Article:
First, the film is not actually Return In The Deep. The actual name is Shark Attack 3: Megalodon, which is a straight-to-DVD film also shown as a TV movie in Australia. Second, this is not a film. It is a plagiarized, schlocky attempt at schlock, with gratuitous blood, nudity, cursing, and headaches - the last one being yours.
A 2002 film (okay, not really a film) released just to bide the time till Tashan hits the theatres, with a cast of mostly Slavic extras, a small-time TV actor as the lead, and a barely-there actress famous for baring all in extremely low budget movies may sound like good times for someone prepared to see a so-bad-it's-good film.
There's also the concept: a shark the size of a multiplex, eating people and boats. That's good times, too. But you cannot begin to imagine how awful this is. Stock footage from Discovery channel is blatantly stolen, the fishes removed with Adobe After Effects and little boats with people on them added.
Then there is the writing. Of course, you expect a Z-grader like this to have completely atrocious dialog, but never do you expect, after a long tense scene, a man ask, very casually, "How about I take you home and eat your !^$$y?".
Now I like movies with man-eating sharks. There haven't been very many good ones, but I'll take what I can get, hence my 8 viewings, and counting, of Deep Blue Sea. This, though, tests the patience even of dedicated creature movie fanatics.
The shark moments itself are only a handful, and every time, I kid you not, every time the same stock footage of a shark leaping upwards is used, with hilarious results. This movie is choc-a-bloc full of extremely bad acting, terrible action and the worst effects you have seen since the 1970s.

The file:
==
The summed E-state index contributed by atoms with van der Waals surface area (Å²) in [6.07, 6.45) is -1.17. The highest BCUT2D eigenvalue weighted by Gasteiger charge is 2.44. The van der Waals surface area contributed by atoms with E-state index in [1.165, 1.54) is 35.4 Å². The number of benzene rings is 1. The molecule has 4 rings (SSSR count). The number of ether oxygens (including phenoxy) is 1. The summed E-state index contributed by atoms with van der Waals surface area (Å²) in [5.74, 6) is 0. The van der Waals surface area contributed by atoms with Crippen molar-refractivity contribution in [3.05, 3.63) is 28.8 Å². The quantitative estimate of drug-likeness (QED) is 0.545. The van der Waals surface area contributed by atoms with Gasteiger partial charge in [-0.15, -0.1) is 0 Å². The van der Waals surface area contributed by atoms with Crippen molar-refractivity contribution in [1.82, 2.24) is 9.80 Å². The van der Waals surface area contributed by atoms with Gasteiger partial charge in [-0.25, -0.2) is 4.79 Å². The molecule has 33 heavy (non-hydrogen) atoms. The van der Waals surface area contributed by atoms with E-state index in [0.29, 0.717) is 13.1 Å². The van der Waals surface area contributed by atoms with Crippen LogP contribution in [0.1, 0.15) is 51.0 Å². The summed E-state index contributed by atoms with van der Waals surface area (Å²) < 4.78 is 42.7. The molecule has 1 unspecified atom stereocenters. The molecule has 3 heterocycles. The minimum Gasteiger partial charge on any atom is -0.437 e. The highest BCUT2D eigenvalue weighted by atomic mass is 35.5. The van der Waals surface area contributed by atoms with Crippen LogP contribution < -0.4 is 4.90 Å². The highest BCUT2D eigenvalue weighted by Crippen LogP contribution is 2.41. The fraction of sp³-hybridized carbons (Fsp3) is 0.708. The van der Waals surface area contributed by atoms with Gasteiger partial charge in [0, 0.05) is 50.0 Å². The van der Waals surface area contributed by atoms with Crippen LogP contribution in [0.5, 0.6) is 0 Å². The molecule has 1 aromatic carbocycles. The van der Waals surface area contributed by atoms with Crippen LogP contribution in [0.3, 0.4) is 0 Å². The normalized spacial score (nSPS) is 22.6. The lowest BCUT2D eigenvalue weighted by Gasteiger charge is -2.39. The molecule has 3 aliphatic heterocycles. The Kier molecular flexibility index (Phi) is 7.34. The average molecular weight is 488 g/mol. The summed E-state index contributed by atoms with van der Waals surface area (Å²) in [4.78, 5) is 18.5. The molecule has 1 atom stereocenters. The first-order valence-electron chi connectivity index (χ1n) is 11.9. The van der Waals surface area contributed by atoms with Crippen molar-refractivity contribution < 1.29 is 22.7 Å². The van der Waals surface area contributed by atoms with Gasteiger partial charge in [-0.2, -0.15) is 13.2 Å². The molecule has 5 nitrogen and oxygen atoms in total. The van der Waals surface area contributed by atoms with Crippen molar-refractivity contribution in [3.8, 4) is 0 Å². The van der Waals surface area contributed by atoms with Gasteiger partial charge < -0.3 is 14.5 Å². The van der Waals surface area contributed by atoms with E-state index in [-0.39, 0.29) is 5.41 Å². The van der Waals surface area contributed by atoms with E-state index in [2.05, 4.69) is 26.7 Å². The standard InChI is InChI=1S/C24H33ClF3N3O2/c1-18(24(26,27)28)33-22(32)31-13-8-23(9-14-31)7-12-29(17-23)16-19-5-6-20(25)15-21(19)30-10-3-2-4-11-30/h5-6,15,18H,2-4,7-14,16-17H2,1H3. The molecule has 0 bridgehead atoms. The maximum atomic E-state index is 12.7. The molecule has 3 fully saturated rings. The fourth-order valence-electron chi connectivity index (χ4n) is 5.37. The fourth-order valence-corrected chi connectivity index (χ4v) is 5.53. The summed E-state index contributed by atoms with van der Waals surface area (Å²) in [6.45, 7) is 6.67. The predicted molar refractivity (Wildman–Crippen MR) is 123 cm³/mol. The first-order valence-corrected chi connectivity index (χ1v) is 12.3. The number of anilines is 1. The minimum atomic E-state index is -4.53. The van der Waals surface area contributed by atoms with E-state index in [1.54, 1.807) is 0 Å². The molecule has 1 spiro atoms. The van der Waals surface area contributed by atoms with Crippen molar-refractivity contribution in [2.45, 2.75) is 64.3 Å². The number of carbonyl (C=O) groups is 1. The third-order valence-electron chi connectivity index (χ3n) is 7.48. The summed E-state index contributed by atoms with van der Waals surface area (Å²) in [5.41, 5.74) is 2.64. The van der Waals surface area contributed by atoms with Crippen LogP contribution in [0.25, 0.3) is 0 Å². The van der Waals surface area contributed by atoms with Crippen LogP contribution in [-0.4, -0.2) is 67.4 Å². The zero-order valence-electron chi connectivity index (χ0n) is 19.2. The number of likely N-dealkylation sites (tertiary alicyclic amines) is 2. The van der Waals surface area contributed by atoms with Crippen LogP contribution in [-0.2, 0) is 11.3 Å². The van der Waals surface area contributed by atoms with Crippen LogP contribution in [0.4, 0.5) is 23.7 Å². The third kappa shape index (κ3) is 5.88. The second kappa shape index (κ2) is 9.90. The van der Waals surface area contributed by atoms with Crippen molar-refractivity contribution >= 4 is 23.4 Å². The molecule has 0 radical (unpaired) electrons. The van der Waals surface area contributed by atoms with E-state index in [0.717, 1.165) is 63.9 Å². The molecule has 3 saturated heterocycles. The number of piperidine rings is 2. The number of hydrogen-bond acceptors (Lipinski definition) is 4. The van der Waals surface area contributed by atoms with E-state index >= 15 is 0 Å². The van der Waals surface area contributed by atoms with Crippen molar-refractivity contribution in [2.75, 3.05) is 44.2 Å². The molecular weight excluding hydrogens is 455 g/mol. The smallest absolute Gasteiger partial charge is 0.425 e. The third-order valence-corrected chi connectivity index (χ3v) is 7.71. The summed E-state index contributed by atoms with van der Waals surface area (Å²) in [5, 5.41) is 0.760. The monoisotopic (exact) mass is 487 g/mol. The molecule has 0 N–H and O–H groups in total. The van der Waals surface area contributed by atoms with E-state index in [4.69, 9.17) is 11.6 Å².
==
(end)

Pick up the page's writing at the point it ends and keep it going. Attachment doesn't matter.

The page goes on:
I haven't seen Shark Attack 1 or 2, though I assume there are complex character problems and existential debates raging on in those movies that are somehow being offered closure here. Because I see no other reason for the zero coherence in what is happening on screen.
Of course, it goes without saying that something this awful will have no technical ground to tread at all. Despite being the sort of film that lends itself to technical wizardry, this film (okay, not really a film) has the worst crimes in movie history on screen. Drug-induced editing, cutting artifacts, jumps between different film stock, and the absolute worst cacophony to pass for background music.
This is the sort of thing that would play on a cheap movie channel at 3 in the morning. You don't put money down to go watch it - which is what is happening with the theater I watched it in. There were a total of 17 people watching it in the entire hall, most I fear being the sort who did their business with the nudity and then fled before the awful sharks came.
I suppose they should count their blessings. As should you, because in the off-chance that you would want to watch this, you have a harrowed reviewer's word to save you.